1 Hawthorne uses the setting in Chapter one to set the mood for the story in two ways. The first is that the prison embodies the unyielding severity of puritan law: old, rusted, yet strong with an "iron-clamped oaken door." Puritan law is coated, in this account, in the rust of tradition and obsolete purpose. But despite the evolution of its modern society, the laws have not kept up. As a result, the door remains tightly shut and iron-clamped presenting a judgmental and condemning mood. The rosebush itself is a symbol of beauty growing out of sin. Just as a beautiful blossoms blooms out of the barbed weed, and the luxurious A is embroidered for the breaking of a sacred law in adultery, and Pearl is born of her sinful mother. This "fragile beauty" is used in Pearl to remind Hester of her sin, emphasizing a nostalgic mood the envelops the story.
2 Mistress Hibbins, the governor’s sister, pokes her head out of the window to invite Hester to a witches’ gathering. The figure of Mistress Hibbins further complicates the picture of sin. As a witch participating in midnight rituals that directly invoke the “Black Man,” one would expect her to be the very embodiment of the devil. But it is possible that Mistress Hibbins is representative not of pure evil but rather of the society she initially appears to be subverting. Although she knows she will eventually be executed as a witch, at this point Mistress Hibbins is reaping the benefits of Puritan society’s hypocrisy because the society is too focused on her class to acknowledge her as a witch.. It is notable that she appears in the background of each of the scenes in which Hester faces some sort of crisis. She symbolizes this society’s tolerance of, and even need for malevolence. Her transgressions are simply more extreme versions of the evils done by men like her brother and Reverend Wilson Governor Bellingham appears to be one of the most pious and upstanding members of the community. As he "makes the rules", he is supposed to follow them to the letter. This is why, when Hester visits his house to deliver his gloves, she is so surprised at its state. Instead of a humble abode tastefully decorated in the muted pastels and earth tones of the Puritan lifestyle, she was slightly amused (but not particularly surprised) to find very near the opposite. Before they even enter, she is struck by the opulence of the house. It had walls which were was not in accordance of the laws of hard work, sacrifice, and the "swearing off" of earthly pleasures that the Puritans abided by. In fact, it was garish and nearly gaudy, and not fitting for a man of his position. Reverend John Wilson is used to support Puritan Hypocrisy. Wilson is an aged minister who is introduced in the first scaffold scene and is quick to judge Hester. It is ironic that Wilson would preach about the love and mercy of God when he lives a two-faced life in which he chooses to judge and condemn others. These characters further illustrate the hypocrisy and pretense of virtue of the Bostonians.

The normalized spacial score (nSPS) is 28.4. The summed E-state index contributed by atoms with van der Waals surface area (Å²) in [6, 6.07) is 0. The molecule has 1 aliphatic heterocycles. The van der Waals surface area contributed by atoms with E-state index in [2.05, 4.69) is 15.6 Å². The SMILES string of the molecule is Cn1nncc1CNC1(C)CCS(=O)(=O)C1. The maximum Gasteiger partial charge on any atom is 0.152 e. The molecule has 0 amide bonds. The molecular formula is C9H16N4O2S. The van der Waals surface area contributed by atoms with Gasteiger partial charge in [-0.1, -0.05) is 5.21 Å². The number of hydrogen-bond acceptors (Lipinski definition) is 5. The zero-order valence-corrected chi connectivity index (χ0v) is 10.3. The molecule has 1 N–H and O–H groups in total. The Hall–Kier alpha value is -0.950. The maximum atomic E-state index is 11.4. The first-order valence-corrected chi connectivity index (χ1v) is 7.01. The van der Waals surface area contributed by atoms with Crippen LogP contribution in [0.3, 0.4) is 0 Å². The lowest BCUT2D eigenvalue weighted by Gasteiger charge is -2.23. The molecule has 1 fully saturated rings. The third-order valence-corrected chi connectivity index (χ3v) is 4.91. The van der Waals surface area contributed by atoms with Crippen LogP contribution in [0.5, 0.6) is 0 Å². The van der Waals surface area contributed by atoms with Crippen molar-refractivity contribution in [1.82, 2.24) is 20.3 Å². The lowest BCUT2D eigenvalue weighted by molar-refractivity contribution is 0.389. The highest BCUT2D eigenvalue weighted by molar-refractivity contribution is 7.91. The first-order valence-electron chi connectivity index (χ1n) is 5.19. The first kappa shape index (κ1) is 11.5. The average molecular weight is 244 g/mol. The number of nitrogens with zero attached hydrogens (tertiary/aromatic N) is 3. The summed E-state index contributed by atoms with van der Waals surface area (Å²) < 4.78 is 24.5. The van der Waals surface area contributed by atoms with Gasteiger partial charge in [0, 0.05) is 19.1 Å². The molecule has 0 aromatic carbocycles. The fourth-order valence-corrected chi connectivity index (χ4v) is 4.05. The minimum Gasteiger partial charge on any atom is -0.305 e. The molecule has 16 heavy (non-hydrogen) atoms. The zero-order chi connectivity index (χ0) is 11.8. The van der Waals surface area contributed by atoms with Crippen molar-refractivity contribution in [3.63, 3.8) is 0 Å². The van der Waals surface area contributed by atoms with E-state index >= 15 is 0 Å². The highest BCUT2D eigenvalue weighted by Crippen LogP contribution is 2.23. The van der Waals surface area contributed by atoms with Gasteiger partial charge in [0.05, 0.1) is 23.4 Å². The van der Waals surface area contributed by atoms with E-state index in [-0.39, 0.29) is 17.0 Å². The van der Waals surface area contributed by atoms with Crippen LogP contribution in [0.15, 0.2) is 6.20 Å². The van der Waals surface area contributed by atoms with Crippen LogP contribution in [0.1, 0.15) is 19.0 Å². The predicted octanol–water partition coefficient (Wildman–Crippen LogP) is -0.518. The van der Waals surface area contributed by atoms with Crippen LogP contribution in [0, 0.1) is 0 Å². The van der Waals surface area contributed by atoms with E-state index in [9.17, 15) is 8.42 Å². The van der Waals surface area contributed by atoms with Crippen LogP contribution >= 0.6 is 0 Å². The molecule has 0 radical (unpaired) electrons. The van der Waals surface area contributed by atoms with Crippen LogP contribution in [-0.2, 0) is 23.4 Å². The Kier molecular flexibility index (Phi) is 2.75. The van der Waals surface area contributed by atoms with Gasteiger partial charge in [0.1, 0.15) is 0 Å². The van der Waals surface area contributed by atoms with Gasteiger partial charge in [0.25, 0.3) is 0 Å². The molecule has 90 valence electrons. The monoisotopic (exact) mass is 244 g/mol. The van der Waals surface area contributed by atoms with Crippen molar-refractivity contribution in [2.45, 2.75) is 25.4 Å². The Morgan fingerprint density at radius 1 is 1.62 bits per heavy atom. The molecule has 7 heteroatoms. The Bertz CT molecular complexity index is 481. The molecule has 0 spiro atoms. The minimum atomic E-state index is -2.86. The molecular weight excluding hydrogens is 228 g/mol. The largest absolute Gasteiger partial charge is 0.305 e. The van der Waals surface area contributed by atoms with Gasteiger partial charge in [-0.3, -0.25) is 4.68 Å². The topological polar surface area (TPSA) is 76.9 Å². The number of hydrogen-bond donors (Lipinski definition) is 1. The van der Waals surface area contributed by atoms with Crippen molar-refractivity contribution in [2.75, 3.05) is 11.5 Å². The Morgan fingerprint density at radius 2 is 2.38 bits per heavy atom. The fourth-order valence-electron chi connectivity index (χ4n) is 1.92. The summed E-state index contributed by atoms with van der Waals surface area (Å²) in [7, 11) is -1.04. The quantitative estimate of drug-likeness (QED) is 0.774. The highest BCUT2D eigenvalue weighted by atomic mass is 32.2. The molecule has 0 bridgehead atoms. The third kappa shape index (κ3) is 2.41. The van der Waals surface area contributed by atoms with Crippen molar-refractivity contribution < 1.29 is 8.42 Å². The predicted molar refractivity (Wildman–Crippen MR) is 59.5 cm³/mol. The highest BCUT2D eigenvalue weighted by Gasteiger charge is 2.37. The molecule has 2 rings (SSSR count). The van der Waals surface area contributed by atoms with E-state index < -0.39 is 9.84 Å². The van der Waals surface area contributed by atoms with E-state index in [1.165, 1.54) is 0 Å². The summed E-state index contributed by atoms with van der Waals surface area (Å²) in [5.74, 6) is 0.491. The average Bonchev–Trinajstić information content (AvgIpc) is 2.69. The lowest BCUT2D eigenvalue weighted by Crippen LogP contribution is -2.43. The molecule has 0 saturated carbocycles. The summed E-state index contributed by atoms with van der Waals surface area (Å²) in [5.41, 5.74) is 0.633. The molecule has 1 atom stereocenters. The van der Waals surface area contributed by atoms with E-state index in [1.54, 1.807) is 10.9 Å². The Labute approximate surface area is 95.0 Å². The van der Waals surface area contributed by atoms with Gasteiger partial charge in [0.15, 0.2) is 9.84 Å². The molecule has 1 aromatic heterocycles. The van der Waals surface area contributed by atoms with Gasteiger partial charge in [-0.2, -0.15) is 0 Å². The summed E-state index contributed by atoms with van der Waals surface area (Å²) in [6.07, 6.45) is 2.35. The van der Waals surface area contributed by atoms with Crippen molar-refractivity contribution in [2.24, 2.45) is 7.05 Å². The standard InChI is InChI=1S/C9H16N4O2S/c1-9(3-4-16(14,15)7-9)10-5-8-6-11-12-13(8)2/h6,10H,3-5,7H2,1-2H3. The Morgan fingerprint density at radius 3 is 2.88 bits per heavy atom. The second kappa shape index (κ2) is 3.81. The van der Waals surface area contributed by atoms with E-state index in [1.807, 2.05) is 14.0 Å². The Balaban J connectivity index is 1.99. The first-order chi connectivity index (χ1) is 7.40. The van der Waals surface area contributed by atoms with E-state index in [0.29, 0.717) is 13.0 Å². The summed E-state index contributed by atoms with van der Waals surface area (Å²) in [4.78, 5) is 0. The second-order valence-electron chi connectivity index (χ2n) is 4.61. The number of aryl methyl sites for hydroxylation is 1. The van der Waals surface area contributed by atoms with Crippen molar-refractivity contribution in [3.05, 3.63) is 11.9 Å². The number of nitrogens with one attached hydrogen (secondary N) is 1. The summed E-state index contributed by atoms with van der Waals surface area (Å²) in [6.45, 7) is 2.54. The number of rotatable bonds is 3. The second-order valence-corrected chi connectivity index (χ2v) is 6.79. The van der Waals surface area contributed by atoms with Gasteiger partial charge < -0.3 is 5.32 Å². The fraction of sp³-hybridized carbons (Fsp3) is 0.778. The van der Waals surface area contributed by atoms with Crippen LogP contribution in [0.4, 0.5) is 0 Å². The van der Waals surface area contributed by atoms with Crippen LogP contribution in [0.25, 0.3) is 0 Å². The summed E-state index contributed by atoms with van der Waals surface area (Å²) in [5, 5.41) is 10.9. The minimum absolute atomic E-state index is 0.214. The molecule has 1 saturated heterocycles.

3 Mr. Chillingworth can be seen at the beginning of the novel as a exceptional person; however he is also somewhat devious in the fact that he changed his name. Mr. Chillingworth's benevolent side is seen when he takes care of Pearl and Hester with only acceptable intentions even though Hester has wronged him. As the book progresses he becomes close to Reverend Dimmesdale and is issued to take care of him due to his sickly state. Because of the time he spends with Dimmesdale he discovers Dimmesdale's secret and how to decive him. Chillingworth's lust for revenge transforms him to be an evil person and eventually becomes his demise. Mr. Dimmesdale also undergoes considerable changes due the sin he bears. In the beginning of the book this man's weakness and unwillingness to confess sin as he begs Hester to come forth with her other parties name. As The Scarlet Letter progresses Dimmesdale becomes weaker